Noats from a Food Allergy Mom

Apr 20 2021

I remember the first day I brought my baby boy home. I was a new mom feeling all the emotions of bringing life into the world—then all the emotions that come with bringing that life home. I remember standing in the kitchen, sobbing, over the thought of having to feed this little cherub three times a day for 18 years. How on earth would I do it? I was overwhelmed. I was scared. (And probably more than a little bit hormonal.) 

As time went on, my confidence grew along with my little one. I stopped crying and even laughed looking back at those first few days home.

A punch to the gut

When my son was about a year old, that same overwhelming sense of dread about feeding him returned. This time, the tears came—not because of hormones—but because his doctor confirmed my fear: my child could die if he ate the wrong thing.

I sat in the allergist’s office, cradling the somewhat impatient patient, a still tiny infant with red welts up and down his back. The doctor told me the news. Food allergies. Severe ones. Several of them. Peanuts. Tree nuts. Eggs. Dairy. It was a huge blow.

Healthy comes to a screeching halt

Until this point, I had been a champion of food for my little one. My husband laughed as I blended organic apples for homemade applesauce. I searched for the best products to give my son. My little king would be served like one.

With the diagnosis, all of that went out the window.

I immediately shifted from “only the best for my baby” to “whatever he’s able to eat” (Oreos anyone?!).

What's a tree nut?

To be honest, I didn’t know what a tree nut was—it was never something I ever had to think about. And I found out how common it was for people to mistake eggs for a dairy product. I felt lost.  

Now, as a food allergy mom, I can teach you all about these things, as well as one of the (way too many) ways dairy can be labeled within ingredients. I read labels. So many labels. I call companies to see what’s manufactured on the same lines. I sit on hold. I slide into DMs of companies. I talk to other allergy families. And I cook. And cook. And cook. I’m always preparing so my kid has allergy-friendly food for wherever he goes. And in case you’re picturing a culinary whiz at work excitedly churning out delicious allergen-friendly meals and treats, I should probably mention: I hate to cook, and seemingly, cooking hates me too.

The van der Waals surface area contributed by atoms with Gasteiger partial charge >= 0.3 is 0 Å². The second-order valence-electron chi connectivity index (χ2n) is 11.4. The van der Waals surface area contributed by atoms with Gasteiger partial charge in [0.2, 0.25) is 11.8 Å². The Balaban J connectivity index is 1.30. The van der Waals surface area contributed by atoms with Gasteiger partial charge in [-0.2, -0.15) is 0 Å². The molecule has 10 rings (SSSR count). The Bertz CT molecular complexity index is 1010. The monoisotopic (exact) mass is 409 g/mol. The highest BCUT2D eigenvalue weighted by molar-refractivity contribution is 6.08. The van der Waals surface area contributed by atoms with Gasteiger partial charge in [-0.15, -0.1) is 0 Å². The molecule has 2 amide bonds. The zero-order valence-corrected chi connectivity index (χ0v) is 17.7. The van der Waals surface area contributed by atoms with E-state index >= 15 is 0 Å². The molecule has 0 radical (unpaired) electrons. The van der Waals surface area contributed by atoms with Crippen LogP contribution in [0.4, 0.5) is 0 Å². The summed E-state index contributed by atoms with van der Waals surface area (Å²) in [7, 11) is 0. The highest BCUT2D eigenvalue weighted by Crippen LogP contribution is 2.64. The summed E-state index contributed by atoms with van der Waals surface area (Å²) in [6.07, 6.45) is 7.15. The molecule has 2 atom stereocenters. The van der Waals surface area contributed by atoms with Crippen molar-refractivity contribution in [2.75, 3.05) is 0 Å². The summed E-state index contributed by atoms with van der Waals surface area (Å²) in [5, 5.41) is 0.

Carrying on

Along with the weight of the threat of an allergic reaction on our shoulders, we also carry around endless amounts of safe foods. And wipes. And epi-pens. And antihistamine. There’s never an event, playdate or picnic where we don’t have a cooler full of allergen-friendly food. As my fellow allergy parents know, we don’t travel lightly.

Lightening the load

It’s a lot to bear, knowing your child is burdened with things that could make them sick—or worse.

But there’s hope.

A constant scour of Facebook groups and various research leads us allergy parents to new discoveries. Things to make our lives easier. Things to lighten the very weighty load. Things to keep our babies safe.

Friends step forward to offer allergy-friendly alternatives at parties. Family members corral youngsters up to thoroughly wash their hands and faces after meals. And companies see the needs of families like mine and work to help the 1 in 13 children affected by food allergies.

It's about time

If you ask any allergy parent where they found an important tidbit of information regarding allergies, you’ll likely get the response, “I just read that somewhere.” Our research is endless. But it pays off. 

Recently, I was introduced to a new product designed for the whole family—including my food-allergy kiddo. Whenever I see something like that, you can actually hear me screeching to a halt. A friend told me about this fun new product called Oats in Coats, and of course, as an allergy mom, I started digging, checking the boxes in my mind:

  • Is this dairy, egg and nut-free? Check. And then some. Free of top 10 allergens and GMOs? Dang. 
  • Is it manufactured on dedicated lines? Check. It says it right on the label. I don’t even have to call anyone. That’s a double check in my book.
  • No latex gloves are used in the facility. Whoa. That wasn’t even a box I thought to check, but check! They must really take this seriously (which is another check).
  • It’s healthy and nutritious. But it tastes good?! Check, check and check.
  • It’s a breakfast food! Another box I love to check. Because, of course, my son, who can have next to nothing at a “normal” breakfast, loves breakfast so much and frankly, I’ve been out of ideas for a long time.
  • It’s something my kid will eat. Check. Another huge win here, amirite parents?
  • It’s fun. Check. Because we all need to have a little fun with our food.
  • It’s—and this was all I needed before buying stock in the product (not really, but you know what I mean)—portable and easy to prepare. So easy to throw in my bag and bring just in case. Checkmate.

It’s “just” oatmeal. Or is it?

I know what you’re thinking—“Jill, you need to get out more. It’s oatmeal.” And trust me, I get it. But it’s more than oatmeal. It’s more than breakfast. It’s a lifeline. For me. For my son. Heck, even for my husband who’s been craving the old, processed, dairy-laden packets of instant “oatmeal” he ate as a kid. 

Dramatic? Yes. Yes, I am. But that’s also the honest truth. Give me anything that makes my son’s life safer and easier (OK, OK, make my life easier, too), and I’m all for it. As an allergy mom. As “just” a mom. I’ll take it. 

Jillian B. is a mom of two children, one with severe food allergies.